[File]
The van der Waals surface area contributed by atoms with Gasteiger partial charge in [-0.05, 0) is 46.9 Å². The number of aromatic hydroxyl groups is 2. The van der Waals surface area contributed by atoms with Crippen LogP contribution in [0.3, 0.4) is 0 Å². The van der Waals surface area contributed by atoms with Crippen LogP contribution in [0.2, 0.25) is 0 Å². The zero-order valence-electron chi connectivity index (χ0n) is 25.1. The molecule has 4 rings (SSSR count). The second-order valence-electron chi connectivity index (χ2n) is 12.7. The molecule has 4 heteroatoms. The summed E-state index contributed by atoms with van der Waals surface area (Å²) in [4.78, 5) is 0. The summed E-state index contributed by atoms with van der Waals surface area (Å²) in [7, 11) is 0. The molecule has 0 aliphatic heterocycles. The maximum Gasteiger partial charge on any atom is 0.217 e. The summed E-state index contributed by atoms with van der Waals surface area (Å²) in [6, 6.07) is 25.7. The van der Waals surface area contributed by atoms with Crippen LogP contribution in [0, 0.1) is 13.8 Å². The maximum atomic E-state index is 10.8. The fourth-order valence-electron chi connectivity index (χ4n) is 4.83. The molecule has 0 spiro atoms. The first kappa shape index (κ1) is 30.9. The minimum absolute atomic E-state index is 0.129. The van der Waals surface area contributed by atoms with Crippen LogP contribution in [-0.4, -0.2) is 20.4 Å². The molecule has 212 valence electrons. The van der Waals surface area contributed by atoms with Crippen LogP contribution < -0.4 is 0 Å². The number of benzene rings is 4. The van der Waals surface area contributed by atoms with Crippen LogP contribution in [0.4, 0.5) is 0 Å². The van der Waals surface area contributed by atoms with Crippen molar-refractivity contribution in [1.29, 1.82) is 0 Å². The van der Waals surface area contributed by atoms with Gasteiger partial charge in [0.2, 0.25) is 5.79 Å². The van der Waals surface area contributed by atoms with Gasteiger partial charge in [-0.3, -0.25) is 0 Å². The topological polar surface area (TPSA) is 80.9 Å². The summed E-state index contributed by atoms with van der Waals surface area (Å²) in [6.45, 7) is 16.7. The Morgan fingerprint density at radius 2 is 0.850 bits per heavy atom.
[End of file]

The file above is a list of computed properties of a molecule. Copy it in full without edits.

The van der Waals surface area contributed by atoms with Gasteiger partial charge in [-0.05, 0) is 46.9 Å². The number of aromatic hydroxyl groups is 2. The van der Waals surface area contributed by atoms with Crippen LogP contribution in [0.3, 0.4) is 0 Å². The van der Waals surface area contributed by atoms with Crippen LogP contribution in [0.2, 0.25) is 0 Å². The zero-order valence-electron chi connectivity index (χ0n) is 25.1. The molecule has 4 rings (SSSR count). The second-order valence-electron chi connectivity index (χ2n) is 12.7. The molecule has 4 heteroatoms. The summed E-state index contributed by atoms with van der Waals surface area (Å²) in [4.78, 5) is 0. The summed E-state index contributed by atoms with van der Waals surface area (Å²) in [7, 11) is 0. The molecule has 0 aliphatic heterocycles. The maximum Gasteiger partial charge on any atom is 0.217 e. The summed E-state index contributed by atoms with van der Waals surface area (Å²) in [6, 6.07) is 25.7. The van der Waals surface area contributed by atoms with Crippen LogP contribution in [0, 0.1) is 13.8 Å². The maximum atomic E-state index is 10.8. The fourth-order valence-electron chi connectivity index (χ4n) is 4.83. The molecule has 0 spiro atoms. The first kappa shape index (κ1) is 30.9. The minimum absolute atomic E-state index is 0.129. The van der Waals surface area contributed by atoms with Crippen LogP contribution in [-0.4, -0.2) is 20.4 Å². The molecule has 212 valence electrons. The van der Waals surface area contributed by atoms with Crippen LogP contribution < -0.4 is 0 Å². The number of benzene rings is 4. The van der Waals surface area contributed by atoms with Crippen LogP contribution in [0.4, 0.5) is 0 Å². The van der Waals surface area contributed by atoms with Crippen molar-refractivity contribution in [1.29, 1.82) is 0 Å². The van der Waals surface area contributed by atoms with Gasteiger partial charge in [0.2, 0.25) is 5.79 Å². The van der Waals surface area contributed by atoms with Gasteiger partial charge in [-0.3, -0.25) is 0 Å². The topological polar surface area (TPSA) is 80.9 Å². The summed E-state index contributed by atoms with van der Waals surface area (Å²) in [6.45, 7) is 16.7. The Morgan fingerprint density at radius 2 is 0.850 bits per heavy atom.